The more we call on God
the more we can feel God's presence.
Day by day we are drawn closer
to the loving heart of God.
Daily Prayer - 2013-04-14
The more we call on God
I try to let go of concerns and worries
that may be dragging me down at this present moment.
I place any concerns I have in Gods hands
- at least for these few minutes of prayer.
I exist in a web of relationships - links to nature, people, God.
I trace out these links, giving thanks for the life that flows through them.
Some links are twisted or broken: I may feel regret, anger, disappointment.
I pray for the gift of acceptance and forgiveness.
When they had finished breakfast, Jesus said to Simon Peter, "Simon son of John, do you love me more than these?" He said to him, "Yes, Lord; you know that I love you." Jesus said to him, "Feed my lambs." A second time he said to him, "Simon son of John, do you love me?" He said to him, "Yes, Lord; you know that I love you." Jesus said to him, "Tend my sheep." He said to him the third time, "Simon son of John, do you love me?" Peter felt hurt because he said to him the third time, "Do you love me?" And he said to him, "Lord, you know everything; you know that I love you." Jesus said to him, "Feed my sheep. Very truly, I tell you, when you were younger, you used to fasten your own belt and to go wherever you wished. But when you grow old, you will stretch out your hands, and someone else will fasten a belt around you and take you where you do not wish to go." (He said this to indicate the kind of death by which he would glorify God.) After this he said to him, "Follow me."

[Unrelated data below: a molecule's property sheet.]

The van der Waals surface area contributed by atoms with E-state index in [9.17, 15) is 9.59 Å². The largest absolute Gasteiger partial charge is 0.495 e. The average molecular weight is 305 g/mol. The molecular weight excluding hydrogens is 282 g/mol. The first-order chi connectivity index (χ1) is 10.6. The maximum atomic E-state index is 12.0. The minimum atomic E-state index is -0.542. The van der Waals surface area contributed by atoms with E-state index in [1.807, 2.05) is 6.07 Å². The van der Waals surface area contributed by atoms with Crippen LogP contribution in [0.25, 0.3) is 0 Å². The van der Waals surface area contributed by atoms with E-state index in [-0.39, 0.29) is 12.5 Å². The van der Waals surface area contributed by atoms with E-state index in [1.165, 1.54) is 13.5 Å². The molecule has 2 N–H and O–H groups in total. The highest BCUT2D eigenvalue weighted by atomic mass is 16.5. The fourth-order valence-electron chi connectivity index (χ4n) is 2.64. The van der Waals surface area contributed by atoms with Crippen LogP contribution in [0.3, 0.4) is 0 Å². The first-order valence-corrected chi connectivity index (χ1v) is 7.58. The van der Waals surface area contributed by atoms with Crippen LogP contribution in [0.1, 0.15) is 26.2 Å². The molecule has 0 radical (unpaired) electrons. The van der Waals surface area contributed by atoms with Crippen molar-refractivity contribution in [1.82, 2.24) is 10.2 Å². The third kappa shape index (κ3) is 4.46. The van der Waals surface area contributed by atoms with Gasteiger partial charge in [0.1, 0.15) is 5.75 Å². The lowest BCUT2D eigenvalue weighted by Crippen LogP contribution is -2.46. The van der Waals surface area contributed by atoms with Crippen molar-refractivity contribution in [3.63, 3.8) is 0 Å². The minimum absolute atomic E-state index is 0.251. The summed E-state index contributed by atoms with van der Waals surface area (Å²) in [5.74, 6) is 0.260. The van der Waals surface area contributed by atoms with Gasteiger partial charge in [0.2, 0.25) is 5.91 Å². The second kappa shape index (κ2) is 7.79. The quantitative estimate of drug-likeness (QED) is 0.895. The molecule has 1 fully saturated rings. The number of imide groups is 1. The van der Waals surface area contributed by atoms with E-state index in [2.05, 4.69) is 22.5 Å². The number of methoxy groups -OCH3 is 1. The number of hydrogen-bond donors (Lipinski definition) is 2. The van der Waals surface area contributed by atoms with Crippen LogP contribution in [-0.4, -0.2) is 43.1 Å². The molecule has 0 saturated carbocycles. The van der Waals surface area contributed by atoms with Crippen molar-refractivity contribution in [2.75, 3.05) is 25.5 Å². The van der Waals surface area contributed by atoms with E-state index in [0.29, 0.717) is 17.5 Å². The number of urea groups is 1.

Some thoughts on today's scripture
- Jesus’ question, asked three times, echoes the three times Peter denied Christ. It may be hard to forgive, but it can be harder to accept forgiveness. The ability to believe we are forgiven is crucial to our spiritual growth. This was the defining difference between Peter and Judas. Vacillating Peter went from the shame of his threefold denial of Christ to become the rock on which Christ’s church was founded. Judas could not contemplate the possibility of forgiveness. He, who had heard Christ say that one must forgive seventy times seven, could not bring himself to ask Christ to forgive him. Instead, he died in despair.
- Lord, grant that I may never cease asking for forgiveness. If we must be prepared to forgive limitlessly, then we must also be ready to ask for forgiveness – and believe we are forgiven – until the moment we die.
Do I notice myself reacting as I pray with the Word of God?
Do I feel challenged, comforted, angry?
Imagining Jesus sitting or standing by me,
I speak out my feelings, as one trusted friend to another.
I thank God for these few moments we have spent alone together and for any insights I may have been given concerning the text.
If you appreciated the daily prayer or have any suggestions or insights we will be glad to hear from you.
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